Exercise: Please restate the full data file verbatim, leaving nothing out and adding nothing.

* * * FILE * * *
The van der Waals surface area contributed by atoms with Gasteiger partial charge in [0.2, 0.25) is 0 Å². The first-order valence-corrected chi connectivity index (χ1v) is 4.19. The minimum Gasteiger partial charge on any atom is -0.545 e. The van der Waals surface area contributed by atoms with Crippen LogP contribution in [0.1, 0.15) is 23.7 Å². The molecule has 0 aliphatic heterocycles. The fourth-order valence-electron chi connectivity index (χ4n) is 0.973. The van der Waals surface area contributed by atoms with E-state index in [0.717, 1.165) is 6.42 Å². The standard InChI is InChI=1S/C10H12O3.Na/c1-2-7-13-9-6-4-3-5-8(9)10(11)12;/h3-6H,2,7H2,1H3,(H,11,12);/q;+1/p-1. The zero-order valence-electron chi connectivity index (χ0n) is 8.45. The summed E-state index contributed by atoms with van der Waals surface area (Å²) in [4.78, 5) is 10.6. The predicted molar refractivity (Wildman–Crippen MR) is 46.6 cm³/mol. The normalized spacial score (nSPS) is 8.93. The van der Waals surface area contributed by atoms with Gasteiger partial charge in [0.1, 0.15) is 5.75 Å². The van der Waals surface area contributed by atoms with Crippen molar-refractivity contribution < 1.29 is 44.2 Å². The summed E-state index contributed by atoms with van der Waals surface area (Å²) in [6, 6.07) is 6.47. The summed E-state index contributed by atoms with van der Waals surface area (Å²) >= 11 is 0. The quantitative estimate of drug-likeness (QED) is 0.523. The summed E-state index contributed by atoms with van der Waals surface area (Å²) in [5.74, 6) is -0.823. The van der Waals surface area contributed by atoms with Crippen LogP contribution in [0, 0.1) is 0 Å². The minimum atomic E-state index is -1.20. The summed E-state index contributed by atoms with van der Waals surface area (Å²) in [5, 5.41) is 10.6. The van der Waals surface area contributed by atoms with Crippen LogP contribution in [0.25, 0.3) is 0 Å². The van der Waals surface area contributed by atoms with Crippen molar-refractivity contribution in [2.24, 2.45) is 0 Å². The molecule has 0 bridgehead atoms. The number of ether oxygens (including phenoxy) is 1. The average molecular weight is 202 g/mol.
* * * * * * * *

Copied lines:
The van der Waals surface area contributed by atoms with Gasteiger partial charge in [0.2, 0.25) is 0 Å². The first-order valence-corrected chi connectivity index (χ1v) is 4.19. The minimum Gasteiger partial charge on any atom is -0.545 e. The van der Waals surface area contributed by atoms with Crippen LogP contribution in [0.1, 0.15) is 23.7 Å². The molecule has 0 aliphatic heterocycles. The fourth-order valence-electron chi connectivity index (χ4n) is 0.973. The van der Waals surface area contributed by atoms with E-state index in [0.717, 1.165) is 6.42 Å². The standard InChI is InChI=1S/C10H12O3.Na/c1-2-7-13-9-6-4-3-5-8(9)10(11)12;/h3-6H,2,7H2,1H3,(H,11,12);/q;+1/p-1. The zero-order valence-electron chi connectivity index (χ0n) is 8.45. The summed E-state index contributed by atoms with van der Waals surface area (Å²) in [4.78, 5) is 10.6. The predicted molar refractivity (Wildman–Crippen MR) is 46.6 cm³/mol. The normalized spacial score (nSPS) is 8.93. The van der Waals surface area contributed by atoms with Gasteiger partial charge in [0.1, 0.15) is 5.75 Å². The van der Waals surface area contributed by atoms with Crippen molar-refractivity contribution < 1.29 is 44.2 Å². The summed E-state index contributed by atoms with van der Waals surface area (Å²) in [6, 6.07) is 6.47. The summed E-state index contributed by atoms with van der Waals surface area (Å²) >= 11 is 0. The quantitative estimate of drug-likeness (QED) is 0.523. The summed E-state index contributed by atoms with van der Waals surface area (Å²) in [5.74, 6) is -0.823. The van der Waals surface area contributed by atoms with Crippen LogP contribution in [0, 0.1) is 0 Å². The minimum atomic E-state index is -1.20. The summed E-state index contributed by atoms with van der Waals surface area (Å²) in [5, 5.41) is 10.6. The van der Waals surface area contributed by atoms with Crippen LogP contribution in [0.25, 0.3) is 0 Å². The van der Waals surface area contributed by atoms with Crippen molar-refractivity contribution in [2.24, 2.45) is 0 Å². The molecule has 0 bridgehead atoms. The number of ether oxygens (including phenoxy) is 1. The average molecular weight is 202 g/mol.